Dangers of Conkers to Your Dog

Dangers of Conkers to Your Dog

This is a quick post to point out the danger of conkers to your dog. These are the fruit of the horse chestnut tree and are often confused with chestnuts which are similar, but completely edible.

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What are Conkers?

Conkers are the fruit of the horse chestnut tree. They are hard brown nuts which come from green casings which split when the nut ripens. Conkers are a common sight in the UK countryside and are usually found on the ground at this time of year. It is important to know the danger of conkers to your dog and the difference between horse chestnuts and chestnuts (which are edible)

Why are they dangerous for dogs?

Conkers contain toxic compounds including sterols, alcohols, and alkaloids which can cause severe gastrointestinal symptoms.  A  poison called aesculin is found in all parts of the horse chestnut tree. They can also cause blockages in the intestines or a choking hazard.

If your dog develops sickness, diarrhea, excessive drinking, stomach cramps or suddenly refusing to eat within six hours of being in contact with conkers, it is worth mentioning to your vet.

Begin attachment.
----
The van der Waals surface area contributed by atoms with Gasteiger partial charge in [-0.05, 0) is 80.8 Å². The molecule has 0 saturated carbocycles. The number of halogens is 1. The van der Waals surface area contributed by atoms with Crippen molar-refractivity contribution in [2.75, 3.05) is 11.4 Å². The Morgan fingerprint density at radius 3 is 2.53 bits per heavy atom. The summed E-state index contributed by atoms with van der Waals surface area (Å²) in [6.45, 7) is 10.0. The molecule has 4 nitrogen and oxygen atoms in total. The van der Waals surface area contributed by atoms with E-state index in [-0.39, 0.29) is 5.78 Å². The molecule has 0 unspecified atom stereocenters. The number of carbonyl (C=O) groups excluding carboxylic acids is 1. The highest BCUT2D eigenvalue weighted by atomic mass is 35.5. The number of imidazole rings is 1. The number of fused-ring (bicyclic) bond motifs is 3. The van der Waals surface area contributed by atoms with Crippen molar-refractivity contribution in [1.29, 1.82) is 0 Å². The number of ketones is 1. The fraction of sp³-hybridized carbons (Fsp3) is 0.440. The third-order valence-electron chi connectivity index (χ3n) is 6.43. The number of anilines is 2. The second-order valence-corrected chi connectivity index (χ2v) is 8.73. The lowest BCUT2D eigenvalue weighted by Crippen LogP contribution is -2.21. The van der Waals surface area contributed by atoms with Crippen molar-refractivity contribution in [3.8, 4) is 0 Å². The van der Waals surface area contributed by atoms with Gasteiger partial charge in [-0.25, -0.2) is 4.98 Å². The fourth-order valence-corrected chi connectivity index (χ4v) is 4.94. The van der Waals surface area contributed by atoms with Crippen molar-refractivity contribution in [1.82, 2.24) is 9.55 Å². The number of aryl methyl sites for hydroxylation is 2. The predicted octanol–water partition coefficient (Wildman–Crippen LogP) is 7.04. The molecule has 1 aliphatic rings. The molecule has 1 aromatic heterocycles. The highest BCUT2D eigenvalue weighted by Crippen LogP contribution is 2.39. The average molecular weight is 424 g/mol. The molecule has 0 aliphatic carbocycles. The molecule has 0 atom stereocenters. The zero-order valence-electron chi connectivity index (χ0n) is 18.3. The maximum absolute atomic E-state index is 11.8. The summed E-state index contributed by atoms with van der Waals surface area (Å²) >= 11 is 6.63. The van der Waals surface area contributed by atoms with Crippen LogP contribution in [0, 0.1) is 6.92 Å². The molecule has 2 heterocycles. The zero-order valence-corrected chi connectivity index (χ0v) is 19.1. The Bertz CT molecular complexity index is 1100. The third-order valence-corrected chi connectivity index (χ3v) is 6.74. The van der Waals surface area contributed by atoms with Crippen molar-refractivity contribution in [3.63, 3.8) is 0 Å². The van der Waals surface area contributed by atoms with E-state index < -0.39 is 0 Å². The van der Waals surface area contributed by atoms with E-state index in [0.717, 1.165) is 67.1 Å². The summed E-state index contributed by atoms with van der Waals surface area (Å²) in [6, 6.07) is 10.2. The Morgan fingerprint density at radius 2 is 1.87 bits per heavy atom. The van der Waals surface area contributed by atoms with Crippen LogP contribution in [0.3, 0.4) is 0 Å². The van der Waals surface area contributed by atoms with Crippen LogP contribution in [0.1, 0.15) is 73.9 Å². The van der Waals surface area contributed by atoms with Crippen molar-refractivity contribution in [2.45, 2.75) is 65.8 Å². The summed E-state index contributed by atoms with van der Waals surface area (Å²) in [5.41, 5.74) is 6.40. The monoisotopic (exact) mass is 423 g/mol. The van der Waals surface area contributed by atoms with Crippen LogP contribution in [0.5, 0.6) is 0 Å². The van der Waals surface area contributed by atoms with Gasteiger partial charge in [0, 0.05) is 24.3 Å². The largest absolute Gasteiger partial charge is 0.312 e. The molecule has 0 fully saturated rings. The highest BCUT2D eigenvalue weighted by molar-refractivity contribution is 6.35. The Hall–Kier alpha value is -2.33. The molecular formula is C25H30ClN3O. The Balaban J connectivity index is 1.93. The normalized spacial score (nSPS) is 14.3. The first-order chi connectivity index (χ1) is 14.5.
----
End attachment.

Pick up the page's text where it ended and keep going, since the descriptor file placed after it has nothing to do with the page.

The good news is that they taste unpleasant so your dog shouldn’t eat enough to cause life-threatening symptoms. However, just one or two conkers can bring on nasty stomach symptoms.


Don’t encourage your dogs to fetch conkers, it may seem like harmless fun, but a ball is much safer.

Be careful with puppies, they are inquisitive and tend to try to eat or chew everything.

Edible Chestnuts

chestnuts roasting

These are chestnuts which are edible and often seen in Christmas advertisements being toasted over an open fire. These brown nuts are encased in husks which are needle sharp to touch. (The horse chestnut has a much smoother casing) Chestnuts come from the family of trees which includes Oak and Beech. It is fine for dogs to eat small quantities of edible chestnuts.


Loads of wildlife feast on acorns in Autumn but again these contain toxins which could be dangerous to domestic animals. However, the tannin in acorns gives them a really unpleasant bitter taste so it is unlikely that enough would be consumed to cause any major side effects.


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